Malawi: Bananas help farmers solve food shortages, boost income

| August 17, 2015

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Nyamulani Kachimbalu’s family of six relies on maize as a staple food. But this year’s rains were poor and he harvested only one ox cart of maize.

Mr. Kachimbalu is not overly worried, though—he also grows bananas. He says, “My maize harvest is not enough to feed my family until the next harvest—but we have hope because we can eat bananas once the maize is finished.”

Mr. Kachimbalu lives in Chingila, a village about 25 kilometres east of Malawi’s capital city, Lilongwe. Bananas have been a lifeline several times in recent years when his family’s stored food ran out.

He started growing bananas in 2006 after learning from nearby farmers that fresh green bananas can either be eaten raw, or cooked as part of the family meal. This is very handy when the household doesn’t have enough maize.

Mr. Kachimbalu grows bananas on part of his one-hectare maize field. He says they are easy to grow because they don’t need fertilizer or other expensive inputs. He adds: “Since 2006, I … have [had] five banana stands in my field. Each consists of 50 to 70 trees. I like growing bananas because it is not labour-intensive—I think it can even be useful to farmers that are living with HIV.”

There is a high demand for bananas in the local markets, so banana farmers can make a good living. They can also sell to vendors who come from the city. Last year, Mr. Kachimbalu had enough food, so he sold some of his bananas. He says: “I made a profit of about US$120 after selling bananas at US$2 per bunch.”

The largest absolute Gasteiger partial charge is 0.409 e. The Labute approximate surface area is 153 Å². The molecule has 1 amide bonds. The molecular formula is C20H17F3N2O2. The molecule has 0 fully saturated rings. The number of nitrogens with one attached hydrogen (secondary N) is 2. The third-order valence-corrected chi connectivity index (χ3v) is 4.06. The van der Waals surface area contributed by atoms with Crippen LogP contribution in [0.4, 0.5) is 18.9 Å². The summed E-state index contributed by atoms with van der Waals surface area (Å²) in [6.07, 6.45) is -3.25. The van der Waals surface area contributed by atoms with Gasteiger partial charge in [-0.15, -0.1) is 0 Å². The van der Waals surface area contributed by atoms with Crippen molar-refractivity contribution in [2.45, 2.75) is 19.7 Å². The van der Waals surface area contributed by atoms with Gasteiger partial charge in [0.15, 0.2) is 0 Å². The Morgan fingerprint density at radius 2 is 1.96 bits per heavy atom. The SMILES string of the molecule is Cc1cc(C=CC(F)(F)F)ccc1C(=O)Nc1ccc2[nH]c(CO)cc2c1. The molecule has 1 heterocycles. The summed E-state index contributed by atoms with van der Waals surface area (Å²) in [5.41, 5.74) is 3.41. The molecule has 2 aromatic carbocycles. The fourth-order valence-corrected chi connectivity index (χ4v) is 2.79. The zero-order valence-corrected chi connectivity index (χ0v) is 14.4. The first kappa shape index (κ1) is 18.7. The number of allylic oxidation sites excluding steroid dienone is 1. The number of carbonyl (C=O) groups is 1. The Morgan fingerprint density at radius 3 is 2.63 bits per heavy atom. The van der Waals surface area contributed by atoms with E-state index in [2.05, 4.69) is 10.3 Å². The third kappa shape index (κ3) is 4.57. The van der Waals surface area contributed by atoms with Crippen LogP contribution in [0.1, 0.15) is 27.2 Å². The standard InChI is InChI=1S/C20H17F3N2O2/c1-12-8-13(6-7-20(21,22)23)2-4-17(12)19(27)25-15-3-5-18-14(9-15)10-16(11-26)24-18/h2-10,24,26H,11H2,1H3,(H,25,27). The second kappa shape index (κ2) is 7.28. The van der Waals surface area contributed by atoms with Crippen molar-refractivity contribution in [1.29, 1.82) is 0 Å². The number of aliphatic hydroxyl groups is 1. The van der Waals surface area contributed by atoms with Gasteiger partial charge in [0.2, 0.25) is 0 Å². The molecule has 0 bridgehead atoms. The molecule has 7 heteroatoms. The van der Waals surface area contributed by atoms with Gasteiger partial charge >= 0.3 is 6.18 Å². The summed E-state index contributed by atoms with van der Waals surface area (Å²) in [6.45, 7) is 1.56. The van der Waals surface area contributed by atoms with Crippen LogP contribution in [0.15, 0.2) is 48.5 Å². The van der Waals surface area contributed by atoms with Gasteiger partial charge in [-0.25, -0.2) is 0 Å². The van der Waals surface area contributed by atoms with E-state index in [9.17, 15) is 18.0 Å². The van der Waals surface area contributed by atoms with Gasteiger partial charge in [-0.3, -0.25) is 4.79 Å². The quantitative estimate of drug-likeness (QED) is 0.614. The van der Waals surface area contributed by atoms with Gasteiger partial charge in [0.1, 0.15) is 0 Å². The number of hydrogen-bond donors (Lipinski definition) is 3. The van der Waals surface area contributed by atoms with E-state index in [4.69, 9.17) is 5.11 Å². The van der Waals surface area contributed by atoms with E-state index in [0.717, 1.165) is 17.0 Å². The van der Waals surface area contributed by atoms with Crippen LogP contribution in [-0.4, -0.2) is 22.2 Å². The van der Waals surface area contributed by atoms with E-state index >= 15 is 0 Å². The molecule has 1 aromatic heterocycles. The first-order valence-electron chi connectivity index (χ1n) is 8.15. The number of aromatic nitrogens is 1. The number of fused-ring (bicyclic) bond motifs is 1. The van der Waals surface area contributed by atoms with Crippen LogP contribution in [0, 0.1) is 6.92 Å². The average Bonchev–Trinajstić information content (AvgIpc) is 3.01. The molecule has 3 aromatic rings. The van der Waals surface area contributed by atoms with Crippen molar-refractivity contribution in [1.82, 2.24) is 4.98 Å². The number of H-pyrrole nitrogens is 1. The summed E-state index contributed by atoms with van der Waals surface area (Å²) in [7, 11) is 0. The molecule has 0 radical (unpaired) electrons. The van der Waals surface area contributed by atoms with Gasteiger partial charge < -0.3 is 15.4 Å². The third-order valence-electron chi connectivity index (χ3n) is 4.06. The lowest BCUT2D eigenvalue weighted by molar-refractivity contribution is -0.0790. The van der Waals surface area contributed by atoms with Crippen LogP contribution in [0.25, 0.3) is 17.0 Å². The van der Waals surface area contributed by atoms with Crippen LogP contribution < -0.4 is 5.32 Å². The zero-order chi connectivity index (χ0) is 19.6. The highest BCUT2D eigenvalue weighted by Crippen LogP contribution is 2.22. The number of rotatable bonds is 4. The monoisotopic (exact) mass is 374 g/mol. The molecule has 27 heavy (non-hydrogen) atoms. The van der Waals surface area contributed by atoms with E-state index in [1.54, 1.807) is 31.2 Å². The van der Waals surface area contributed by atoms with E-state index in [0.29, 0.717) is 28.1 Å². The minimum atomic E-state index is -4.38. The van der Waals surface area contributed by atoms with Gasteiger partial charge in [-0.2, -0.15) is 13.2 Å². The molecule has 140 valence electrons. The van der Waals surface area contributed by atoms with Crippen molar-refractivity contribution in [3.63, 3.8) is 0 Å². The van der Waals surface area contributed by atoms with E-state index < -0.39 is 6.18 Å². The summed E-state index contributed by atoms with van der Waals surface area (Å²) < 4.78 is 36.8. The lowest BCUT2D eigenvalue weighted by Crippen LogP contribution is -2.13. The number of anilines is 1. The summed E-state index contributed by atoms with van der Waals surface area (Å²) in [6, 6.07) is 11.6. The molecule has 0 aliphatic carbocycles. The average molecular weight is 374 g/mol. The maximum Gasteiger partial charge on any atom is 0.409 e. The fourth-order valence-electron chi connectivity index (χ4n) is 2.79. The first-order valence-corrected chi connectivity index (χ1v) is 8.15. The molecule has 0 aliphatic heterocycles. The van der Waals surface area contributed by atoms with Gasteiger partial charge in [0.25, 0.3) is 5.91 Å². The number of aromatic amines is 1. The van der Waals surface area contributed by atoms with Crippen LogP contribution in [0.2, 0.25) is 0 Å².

Samuel Siliya farms in the nearby village of Ngomazondo. Mr. Siliya noticed that farmers who grew bananas made extra income to pay for household items such as groceries. So, in 2002, he started growing bananas to supplement his income from maize and groundnuts.

But farmers face challenges getting a good banana harvest. Mr. Siliya says: “Our extension worker says some banana diseases, such as bunchy top, currently have no remedy. She just tells us to uproot the affected trees and to never plant new banana suckers on an area that was previously attacked by the disease.”

Termites are also a problem. Farmer Makwani Dauteni has lost a lot of banana plants to the insects. He explains, “My field has a problem of termites which affect germination and survival of banana shoots as well as old plants. Previously, I had four stands of bananas, but now I have only two.”

Mr. Kachimbalu says bananas have two main pests—thieves and goats. He says: “I expect thieves to steal a lot of my bananas because many people have inadequate food this year. I plan to fence in my bananas this year to protect them from thieves, and from the goats that munch on the plants’ leaves.”

Many local farmers plan to grow more bananas. Mr. Kachimbalu wants to plant more than 15 stands. He benefits from eating the bananas at home, and he can sell them to buy household essentials. He says, “Whenever I have no money, I just go to my field to cut a bunch of bananas. I keep it for a few days to ripen and then sell it at the market, because people in this area like eating bananas.”

Photo: Nyamulani Kachimbalu standing in his banana field holding a bunch of bananas. Credit: Mark Ndipita